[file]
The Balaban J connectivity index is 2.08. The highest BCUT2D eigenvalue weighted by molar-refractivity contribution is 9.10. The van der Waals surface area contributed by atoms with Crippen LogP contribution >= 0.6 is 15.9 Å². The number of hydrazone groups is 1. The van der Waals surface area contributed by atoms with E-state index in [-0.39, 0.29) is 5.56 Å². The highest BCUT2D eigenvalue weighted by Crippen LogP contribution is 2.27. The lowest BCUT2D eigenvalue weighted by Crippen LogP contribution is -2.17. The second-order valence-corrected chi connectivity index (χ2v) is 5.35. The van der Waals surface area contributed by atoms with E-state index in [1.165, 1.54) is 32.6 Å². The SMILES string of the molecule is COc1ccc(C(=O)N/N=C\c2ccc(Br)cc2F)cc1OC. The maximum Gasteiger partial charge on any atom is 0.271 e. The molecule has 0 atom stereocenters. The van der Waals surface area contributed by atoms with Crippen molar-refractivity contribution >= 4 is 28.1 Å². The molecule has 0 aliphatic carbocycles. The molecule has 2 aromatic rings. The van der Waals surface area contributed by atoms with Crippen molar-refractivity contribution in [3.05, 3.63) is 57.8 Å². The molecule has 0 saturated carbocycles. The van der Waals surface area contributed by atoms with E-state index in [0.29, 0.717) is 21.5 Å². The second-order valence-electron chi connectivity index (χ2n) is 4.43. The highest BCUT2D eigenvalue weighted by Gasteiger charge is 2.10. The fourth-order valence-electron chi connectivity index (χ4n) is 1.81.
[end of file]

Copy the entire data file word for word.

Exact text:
The Balaban J connectivity index is 2.08. The highest BCUT2D eigenvalue weighted by molar-refractivity contribution is 9.10. The van der Waals surface area contributed by atoms with Crippen LogP contribution >= 0.6 is 15.9 Å². The number of hydrazone groups is 1. The van der Waals surface area contributed by atoms with E-state index in [-0.39, 0.29) is 5.56 Å². The highest BCUT2D eigenvalue weighted by Crippen LogP contribution is 2.27. The lowest BCUT2D eigenvalue weighted by Crippen LogP contribution is -2.17. The second-order valence-corrected chi connectivity index (χ2v) is 5.35. The van der Waals surface area contributed by atoms with E-state index in [1.165, 1.54) is 32.6 Å². The SMILES string of the molecule is COc1ccc(C(=O)N/N=C\c2ccc(Br)cc2F)cc1OC. The maximum Gasteiger partial charge on any atom is 0.271 e. The molecule has 0 atom stereocenters. The van der Waals surface area contributed by atoms with Crippen molar-refractivity contribution >= 4 is 28.1 Å². The molecule has 0 aliphatic carbocycles. The molecule has 2 aromatic rings. The van der Waals surface area contributed by atoms with Crippen molar-refractivity contribution in [3.05, 3.63) is 57.8 Å². The molecule has 0 saturated carbocycles. The van der Waals surface area contributed by atoms with E-state index in [0.29, 0.717) is 21.5 Å². The second-order valence-electron chi connectivity index (χ2n) is 4.43. The highest BCUT2D eigenvalue weighted by Gasteiger charge is 2.10. The fourth-order valence-electron chi connectivity index (χ4n) is 1.81.